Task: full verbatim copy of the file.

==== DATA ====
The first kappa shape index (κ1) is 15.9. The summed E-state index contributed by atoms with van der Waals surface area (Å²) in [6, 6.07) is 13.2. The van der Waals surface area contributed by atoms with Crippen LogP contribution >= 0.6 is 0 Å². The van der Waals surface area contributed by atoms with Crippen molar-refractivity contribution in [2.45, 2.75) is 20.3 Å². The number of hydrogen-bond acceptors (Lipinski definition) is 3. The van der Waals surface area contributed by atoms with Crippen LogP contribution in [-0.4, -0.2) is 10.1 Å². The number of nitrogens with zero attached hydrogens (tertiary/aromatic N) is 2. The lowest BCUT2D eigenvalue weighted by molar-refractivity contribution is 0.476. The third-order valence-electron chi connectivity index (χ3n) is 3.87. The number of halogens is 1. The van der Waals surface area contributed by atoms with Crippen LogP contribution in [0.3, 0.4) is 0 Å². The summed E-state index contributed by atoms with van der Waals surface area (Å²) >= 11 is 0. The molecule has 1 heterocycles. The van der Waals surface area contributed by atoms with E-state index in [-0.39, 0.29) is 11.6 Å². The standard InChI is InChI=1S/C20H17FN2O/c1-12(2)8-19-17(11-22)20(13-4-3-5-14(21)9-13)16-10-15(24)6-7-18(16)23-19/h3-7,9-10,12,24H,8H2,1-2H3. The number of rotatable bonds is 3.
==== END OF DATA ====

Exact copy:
The first kappa shape index (κ1) is 15.9. The summed E-state index contributed by atoms with van der Waals surface area (Å²) in [6, 6.07) is 13.2. The van der Waals surface area contributed by atoms with Crippen LogP contribution >= 0.6 is 0 Å². The van der Waals surface area contributed by atoms with Crippen molar-refractivity contribution in [2.45, 2.75) is 20.3 Å². The number of hydrogen-bond acceptors (Lipinski definition) is 3. The van der Waals surface area contributed by atoms with Crippen LogP contribution in [-0.4, -0.2) is 10.1 Å². The number of nitrogens with zero attached hydrogens (tertiary/aromatic N) is 2. The lowest BCUT2D eigenvalue weighted by molar-refractivity contribution is 0.476. The third-order valence-electron chi connectivity index (χ3n) is 3.87. The number of halogens is 1. The van der Waals surface area contributed by atoms with Crippen LogP contribution in [0.3, 0.4) is 0 Å². The summed E-state index contributed by atoms with van der Waals surface area (Å²) >= 11 is 0. The molecule has 1 heterocycles. The van der Waals surface area contributed by atoms with E-state index in [-0.39, 0.29) is 11.6 Å². The standard InChI is InChI=1S/C20H17FN2O/c1-12(2)8-19-17(11-22)20(13-4-3-5-14(21)9-13)16-10-15(24)6-7-18(16)23-19/h3-7,9-10,12,24H,8H2,1-2H3. The number of rotatable bonds is 3.